Why Space?

Supporters of the space program are often asked tough questions that cut to the heart of our activities. Why are we doing this? Wouldn't the billions funded to NASA be better spent on improving our infrastructure and feeding the needy? It can be demonstrated that the space program is critical to technology, is beneficial to business, is important for education and is overall a worthwhile human endeavor. The space program is indeed a vital part of our national infrastructure.

But this point is often lost on the general public. Often cynical of government, they see their tax dollars disappearing into a system fraught with waste to be apportioned for activities they have little or no control over. When a catastrophe like the loss of Mars Observer occurs, their cynicism boils over to discontent and outrage.

It does not always need to be this way.

If public could feel that they are participating, that they are themselves exploring an alien world, with immediate feedback, then the public might feel the space program to be worth their personal investment. Imagine if it were possible for the average person to inexpensively launch his or her own spacecraft to get just a tiny strip of data back from another planet. How many people would flock to this new activity? How many people would change their cynicism about the space program? How many people would be willing to spend some fraction of their income in exploring the solar system?

Recognize that, in a way, this technology will soon be here. The data from the space program will be available to everyone via the much-touted Information Superhighway. The I-way has already become cliche; the grandiose predictions of 500 digital channels and true two-way interactivity have yet to show up in suburbia. But the technology is indeed here, we're all waiting for the mud-wrestling of cable companies, telcos, and Hollywood conglomerates to end in a synthesis that allows the I-way to become reality.

The I-way is destined to be the new mass medium, following the telephone, radio, and television. The Net activity during the SL9 comet crash showed how individuals would explore a new medium, eager for the latest pictures from Hubble, from Galileo, from wherever.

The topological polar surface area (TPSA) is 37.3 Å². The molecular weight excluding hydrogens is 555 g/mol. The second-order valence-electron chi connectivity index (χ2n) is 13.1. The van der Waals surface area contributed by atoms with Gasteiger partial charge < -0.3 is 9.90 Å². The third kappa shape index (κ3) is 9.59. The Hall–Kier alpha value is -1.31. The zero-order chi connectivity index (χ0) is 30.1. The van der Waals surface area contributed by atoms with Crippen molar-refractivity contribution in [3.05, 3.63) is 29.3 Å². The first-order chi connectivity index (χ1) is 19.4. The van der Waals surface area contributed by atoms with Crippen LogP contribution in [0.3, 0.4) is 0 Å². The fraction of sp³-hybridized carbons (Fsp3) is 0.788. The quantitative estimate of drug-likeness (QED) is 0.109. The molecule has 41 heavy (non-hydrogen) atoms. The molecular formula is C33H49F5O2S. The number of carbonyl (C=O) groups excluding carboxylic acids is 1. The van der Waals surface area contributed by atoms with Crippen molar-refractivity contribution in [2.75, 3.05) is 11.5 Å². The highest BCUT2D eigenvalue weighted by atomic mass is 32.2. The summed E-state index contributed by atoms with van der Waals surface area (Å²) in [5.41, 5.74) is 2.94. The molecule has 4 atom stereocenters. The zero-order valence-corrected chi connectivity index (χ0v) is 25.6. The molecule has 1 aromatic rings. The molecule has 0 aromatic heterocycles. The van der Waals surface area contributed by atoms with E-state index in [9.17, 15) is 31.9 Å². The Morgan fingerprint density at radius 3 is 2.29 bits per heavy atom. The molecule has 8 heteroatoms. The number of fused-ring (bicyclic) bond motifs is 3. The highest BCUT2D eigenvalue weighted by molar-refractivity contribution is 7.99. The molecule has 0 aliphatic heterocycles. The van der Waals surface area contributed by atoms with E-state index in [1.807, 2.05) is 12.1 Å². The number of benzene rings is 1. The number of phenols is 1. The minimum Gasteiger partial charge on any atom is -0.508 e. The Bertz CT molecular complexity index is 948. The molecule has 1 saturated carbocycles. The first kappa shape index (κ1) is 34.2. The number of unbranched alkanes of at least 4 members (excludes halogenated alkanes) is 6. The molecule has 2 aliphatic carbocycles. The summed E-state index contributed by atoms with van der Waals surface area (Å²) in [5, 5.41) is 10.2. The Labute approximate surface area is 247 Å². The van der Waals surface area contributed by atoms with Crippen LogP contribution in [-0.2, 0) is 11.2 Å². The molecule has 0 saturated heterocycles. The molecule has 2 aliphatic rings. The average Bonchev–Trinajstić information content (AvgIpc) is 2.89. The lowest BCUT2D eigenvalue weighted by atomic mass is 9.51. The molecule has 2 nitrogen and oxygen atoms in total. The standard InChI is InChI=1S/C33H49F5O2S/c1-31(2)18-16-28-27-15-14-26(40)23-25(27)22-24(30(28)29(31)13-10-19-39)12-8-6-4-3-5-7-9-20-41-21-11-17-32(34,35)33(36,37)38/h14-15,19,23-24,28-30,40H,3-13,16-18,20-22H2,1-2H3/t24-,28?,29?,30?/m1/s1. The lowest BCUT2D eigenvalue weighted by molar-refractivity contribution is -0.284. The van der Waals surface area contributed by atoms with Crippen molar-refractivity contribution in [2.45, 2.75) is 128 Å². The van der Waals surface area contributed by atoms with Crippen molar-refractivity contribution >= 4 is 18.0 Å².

If Jill Taxpayer can sit at home and explore a global high-resolution virtual Mars, the space program will have won a new supporter. If Joe Six-Pack could have five minutes to remotely control a micro-rover on the Moon, he might channel switch over from Monday Night Football. Through a seamless interface, millions could discover the wonder of exploring the universe in their own homes with instant results. The public would defend the space program budget from Congressional cutting, and would support new and better missions throughout the solar system.

That day will soon be here. The space program could be personal, with results that individuals could interpret for themselves, instead of being impersonally presented by museum exhibits, PBS specials and NASA press releases. NASA and SEDS are already wisely using the World Wide Web to make images and information readily available to denizens of the Net. This will continue and expand with new missions and new datasets.

Eventually, as the I-way takes form, we will have quality interactive information and a space program taxpayers will feel completely justified in supporting.

Then, the question "Why Space?" will not need to be answered. The space program will be an integral part of our culture like the television and the telephone that we wouldn't think of doing without.

Guy K. McArthur